Once called Katsikadika due to its population of goat herders known for their generosity in gifting milk to their fellow residents, the area assumed its current name after the banning of goats from the city in 1925. Its present name derives from Petrina Alonia, which pays homage to its pre-urban use as an area for threshing grain. While the goat herders may have gone, the spirit of community and simplicity remains, with a concomitant style of the unadorned.
Petralona is slightly disorganized and, like many parts of Athens, has its fair share of potholes and graffiti, and a random architectural mix which can give an impression of neglect and chaos. However, interspersed among all of this (and perhaps appearing all the more unusual because of their surroundings) are establishments audaciously defying their scruffy setting.
Taking advantage of the lower rents, young creative Athenians have banded together to open alternative businesses such as social-conscious cafés like Xatripy, a for-the-people-by-the-people place that mixes coffee and cakes with music gigs and literary societies, to old-style tsipouradika (spots mainly serving tsipouro spirit accompanied by small dishes) with a modern twist. Tipped to be the up-and-coming alternative to Gazi, this new posse of places to be is clearly popular with locals of all kinds and who, even on a languid Sunday, are more than happy to engage in a little banter with friends and strangers alike. The goat herders would most likely be proud.
As a neighborhood, Petralona is in fact divided into two separate areas; Ano Petralona, running from the metro tracks to Filopappou Hill, and Kato Petralona, ranging from the tracks to the main thoroughfare of Pireos. Arriving at Petralona metro station, one very quickly feels as if it is a separate town altogether.
Tall, overhanging trees flank the metro line and on the Kato Petralona side 4 Epoches, a local grocery store greets commuters and travelers with a colorful and rich array of fruits and vegetables. Running alongside the metro tracks, a bike lane and running path leads through the heart of this neighborhood, offering snatched views of Mt Parnitha in between the lines of apartment blocks atop ground-floor hardware stores and liquor shops.
As you stroll through the side streets of Kato Petralona, you’ll notice flyers for the latest music gig or amateur theatre production plastered on the walls and lamp posts, adding artistic strokes to its traditionally working-class character, although it still is home to several industrial complexes including the Pavlidis chocolate factory (now owned by Kraft). Yet its new emerging identity has an atmosphere conducive to artists, musicians and enterprising young business people intent on not letting the current crisis impact their creativity.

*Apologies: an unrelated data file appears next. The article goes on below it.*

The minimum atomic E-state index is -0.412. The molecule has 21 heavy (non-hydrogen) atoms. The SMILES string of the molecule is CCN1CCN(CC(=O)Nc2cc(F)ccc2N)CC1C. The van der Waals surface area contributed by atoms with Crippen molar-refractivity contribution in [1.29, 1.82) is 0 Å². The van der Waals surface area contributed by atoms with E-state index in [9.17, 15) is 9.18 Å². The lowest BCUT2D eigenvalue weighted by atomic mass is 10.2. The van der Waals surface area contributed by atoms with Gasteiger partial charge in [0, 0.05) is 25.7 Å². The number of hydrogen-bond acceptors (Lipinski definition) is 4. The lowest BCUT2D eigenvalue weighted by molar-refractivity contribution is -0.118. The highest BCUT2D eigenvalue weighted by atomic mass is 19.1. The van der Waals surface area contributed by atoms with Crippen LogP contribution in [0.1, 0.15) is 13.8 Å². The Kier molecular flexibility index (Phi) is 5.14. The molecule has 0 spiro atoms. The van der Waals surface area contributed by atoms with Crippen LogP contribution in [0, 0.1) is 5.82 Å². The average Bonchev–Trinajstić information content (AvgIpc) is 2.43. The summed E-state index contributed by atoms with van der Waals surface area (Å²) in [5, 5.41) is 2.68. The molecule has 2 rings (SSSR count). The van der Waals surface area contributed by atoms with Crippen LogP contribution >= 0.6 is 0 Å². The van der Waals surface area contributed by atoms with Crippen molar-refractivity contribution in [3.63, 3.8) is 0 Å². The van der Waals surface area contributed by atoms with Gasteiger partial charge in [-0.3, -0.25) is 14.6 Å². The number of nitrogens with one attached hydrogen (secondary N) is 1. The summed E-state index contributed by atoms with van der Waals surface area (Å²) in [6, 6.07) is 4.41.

Worthy of joining the class of hidden gems that people so rapaciously seek out is Upupa Epops. Its style is at once confusing, yet harmonious. Renaissance-style mirrors and lanterns adorn the walls while crimson sofas sit on black-and-white checkered flooring. Yet the ingenuity comes with the added mix of hibiscus flowers, paintings of tropical birds and terracotta walls redolent of Casablanca. Whatever the contradiction, it obviously works. Whether you come for one of their exquisite pizzas at lunch or an evening whiskey-based cocktail, it’s very often a case of table sharing, a testament to its popularity.
As an entity, Petralona is really a myriad of contradictions. If Kato Petralona has a feeling of urban-jungle-softened-by-joviality, Ano Petralona is, by comparison, more genteel and evocative of a bygone era. Troon Street, for example, is a picture of perfectly paved roads, old-style houses in pastel colors, with plenty of olive and lemon trees to complete this island-like painting.
It has traditional establishments serving hearty, homestyle traditional Greek dishes in rustic settings such as Taverna tou Oikonomou and Kappari. Yet Ano Petralona has noticeably begun its foray into international cuisine too, with tastings from France under the banner of Chez Lucien and Blue Bamboo, Petralona’s first Thai restaurant, which has gone from strength to strength since it opened its doors. Adding Lebanese to the mix (yet in a determinedly Greek style) is Rantevou, serving meze dishes inspired by both Mediterranean and Middle Eastern recipes alongside local craft beers.
Ano Petralona, with its stone-built houses and abundance of oleander and jasmine, has managed to retain its old Athens aesthetics despite the rest of the city having succumbed to the march of concrete architecture. Notably, picturesque Mercouri Square, and the streets of Troon, Kydantidon and Kallisthenous all effuse a spacious elegance far removed from the industrial tones of Kato Petralona. Although it isn’t all old-school charm in Ano Petralona either.
Klouvi bar is case in point, with its decor of birdcages and exotic plants, a busy schedule of stand-up comedy acts, various music gigs and a list of eccentric cocktails to match. While To Theio Tragi, a self-styled ‘punk bistro’, specializes in molecular cuisine at what can only be described as miniscule prices, given the gourmet nature of its menu.
Regardless of Petralona’s bipolar elements and while it is perhaps still in its infancy, it remains a key example of an emerging pack of Athenian neighborhoods offering style and quality. Yet one suspects that despite the hype, these newcomers will always retain a certain amount of chaotic charm. We certainly hope so.